Wednesday, 27 May 2009
I could have spent all day in the Glass House. Jean went off to view other parts of the garden, whilst I went round a second time. I was impressed by the collection of leaf Begonias, finding so many which my parents grew in Mauritius. One with a curly whirly leaf caught my eye, it certainly has the Wow factor given its texture and colours.
As I looked up round one corner, I had the sixth sense when I looked up that I was back there, it was not until I read one of the labels that I realised that I was looking at a tree which is indigenous to the Islands in that area of the Indian Ocean.
One section of the glass house is devoted to cacti and succulents and I was fascinated by the variety on show. They were well set out and clearly marked. This goes for all the garden, and I made notes regarding names as I have several in the garden know by such names as snippet from such and suches garden. It is quite nice to have plants which remind me of friends and places from long ago, and I do make sure that I take cuttings from these when I move home. One which I have now been growing very successfully on a windowcill, having acquired it as a very small plant about 5 years ago at the Wroughton Gardening Club, now has a name: Gasteria carinata. My plant is as good as this one, and has just thrown up two flower spikes. It is ready to divide up now, and I shall repot into clay pots.
In the shop I found a nice guide to the family, spot the mistake regarding watering!
For people who love the colour purple this is the begonia for you....wonderful!
Monday, 25 May 2009
Except for the lunch at the National Library, our food experiences were rather poor, until we came across the Treehouse Organic Foodshop and Restaurant. Seating is on the first and second floors, with lovely views from the windows. I had a delicious saffron rissotto with roast fennel, red peppers, olive and goatcheese, and was amazed that this Spanish Dish was cooked by a German Chef in a Welsh Town!
A real must is the museum. We could have gone back again. Part of its charm is that it is in a Restored Edwardian Theatre. There were fine examples of Welsh Furniture, and other crafts. The whole interior of a one room croft had been painstakingly put together. I was touched by the fine love spoons which the helpful and knowledgeable receptionist explained were the equivalent of engagement rings.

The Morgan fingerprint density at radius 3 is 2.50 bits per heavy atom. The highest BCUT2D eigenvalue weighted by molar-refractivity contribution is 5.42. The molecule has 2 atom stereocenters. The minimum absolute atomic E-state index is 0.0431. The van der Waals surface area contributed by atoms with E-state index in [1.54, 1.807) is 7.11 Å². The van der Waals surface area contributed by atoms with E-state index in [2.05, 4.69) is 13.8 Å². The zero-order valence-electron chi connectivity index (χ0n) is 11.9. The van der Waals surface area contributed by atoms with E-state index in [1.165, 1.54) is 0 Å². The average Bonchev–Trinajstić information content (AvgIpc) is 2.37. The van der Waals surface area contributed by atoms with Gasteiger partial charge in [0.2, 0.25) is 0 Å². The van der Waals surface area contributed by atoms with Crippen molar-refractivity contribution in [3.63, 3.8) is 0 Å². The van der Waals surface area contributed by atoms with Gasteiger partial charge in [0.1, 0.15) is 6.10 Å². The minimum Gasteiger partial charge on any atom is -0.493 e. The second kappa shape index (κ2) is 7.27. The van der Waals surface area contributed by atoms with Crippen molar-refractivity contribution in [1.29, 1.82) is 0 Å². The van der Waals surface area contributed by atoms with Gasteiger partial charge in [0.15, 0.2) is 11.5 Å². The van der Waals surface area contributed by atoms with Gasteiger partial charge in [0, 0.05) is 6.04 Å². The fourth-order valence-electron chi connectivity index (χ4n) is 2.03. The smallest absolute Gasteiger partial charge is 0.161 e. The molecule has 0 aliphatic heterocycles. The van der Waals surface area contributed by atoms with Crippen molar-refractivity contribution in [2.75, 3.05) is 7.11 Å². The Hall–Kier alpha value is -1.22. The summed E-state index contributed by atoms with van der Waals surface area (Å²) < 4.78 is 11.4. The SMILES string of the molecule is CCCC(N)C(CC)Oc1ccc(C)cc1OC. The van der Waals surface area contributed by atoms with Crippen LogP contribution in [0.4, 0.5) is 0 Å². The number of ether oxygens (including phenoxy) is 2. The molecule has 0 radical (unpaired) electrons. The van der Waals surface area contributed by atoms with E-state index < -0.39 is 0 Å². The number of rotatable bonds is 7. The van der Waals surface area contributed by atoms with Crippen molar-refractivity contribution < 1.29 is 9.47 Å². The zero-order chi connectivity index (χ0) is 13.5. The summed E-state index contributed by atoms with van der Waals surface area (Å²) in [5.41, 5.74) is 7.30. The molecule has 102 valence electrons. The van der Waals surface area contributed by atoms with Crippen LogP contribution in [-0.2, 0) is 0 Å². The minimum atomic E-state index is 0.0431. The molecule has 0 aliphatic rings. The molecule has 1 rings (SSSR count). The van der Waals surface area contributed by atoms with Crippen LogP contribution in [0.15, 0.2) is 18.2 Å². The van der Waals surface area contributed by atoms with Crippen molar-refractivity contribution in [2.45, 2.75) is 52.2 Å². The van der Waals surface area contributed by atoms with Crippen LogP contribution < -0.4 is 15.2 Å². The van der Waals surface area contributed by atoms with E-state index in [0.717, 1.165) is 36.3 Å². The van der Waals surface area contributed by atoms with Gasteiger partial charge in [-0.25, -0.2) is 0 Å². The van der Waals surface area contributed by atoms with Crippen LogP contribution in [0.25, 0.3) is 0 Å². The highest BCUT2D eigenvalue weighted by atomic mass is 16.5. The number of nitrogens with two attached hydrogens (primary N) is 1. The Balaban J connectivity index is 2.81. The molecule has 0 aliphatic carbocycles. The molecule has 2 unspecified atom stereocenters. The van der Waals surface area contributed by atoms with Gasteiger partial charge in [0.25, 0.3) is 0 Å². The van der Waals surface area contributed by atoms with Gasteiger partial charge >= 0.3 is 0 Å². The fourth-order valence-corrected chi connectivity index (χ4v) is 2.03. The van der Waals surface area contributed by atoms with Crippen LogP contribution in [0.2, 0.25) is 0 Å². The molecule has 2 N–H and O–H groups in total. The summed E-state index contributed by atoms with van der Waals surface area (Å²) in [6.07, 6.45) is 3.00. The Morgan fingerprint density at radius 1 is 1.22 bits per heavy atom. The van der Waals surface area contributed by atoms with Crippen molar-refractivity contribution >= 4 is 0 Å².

I checked out the local yarn shop, hoping to find some local wool. Sadly they did not have any, but I came away with a pattern for a bunny with a jumper. They had the pattern in the window, which they sell to raise funds for a local charity.
We had seen a fine public building perched up above the town, it was the National Library of Wales. We spent a full and excellent morning looking around the public galleries. For anyone interested in the Welsh culture it would have been overwhelming. For our part, we became immersed in the art exhibitions, photographs and ancient books.
I was amazed by the wonderful chairs which are awarded to the winners of Eisteddfords. The chairs were more like thrones, with carvings so exquisite. I would like to learn more about this tradition, and whether people got to keep their chairs, who sponsored and paid for the chairs etc. The building itself completed in 1955, with its fine interior, is well worth looking at. We had lunch in the restaurant, then walked up to the Arts Centre at Aberystwyth University.
After looking at the ceramics exhibition, we checked out what was on and booked to see 'She Stoops to Conquer' by Oliver Goldsmith. Mappa Mundi are to be congratulated, there was never a dull moment, and the cast were word perfect. Timing, costume and humour combined to create an excellent evening's entertainment.
It was up on the cliff looking over Borth Beach, and through a path across one garden, one came to the coastal path. We walked south past the Monument, and came down to this lovely cove. As we started downwards I was stopped in my tracts by a delicious warm smell reminiscent of pineapple coconut cakes in Mauritius, and was totally surprised to find the source. No wonder the bees and insects are attracted to the billowing yellow mounds of Gorse. Coming up from the beach, I was enchanted by the way the sea pink or thrifts festooned the cliff edges.
Borth beach with its long line of sea side houses, stretches to an area of sand dunes. We parked up on the shore of the estuary, looking over towards Aberdyfi, and I was amused by the notice which warned that the parking disappears at high tide. The view of the mountains beyond was spectacular.
The beach beyond the dunes is delightful, and I can just imagine the crowds in the Summer. We sat in the sun, and felt the gentle breeze and it was peaceful and good.
The countryside was beautiful, with the hills blanketed with oak woodland, leaves just unfurling, and from a distance yellow with the flowers. Bluebells, primroses and violets, gorse and sea thrift all jostling up through the lush grass.
Saturday, 2 May 2009
The white bluebells are still quite small. I wonder whether they are a true English Bluebell or have hybridised.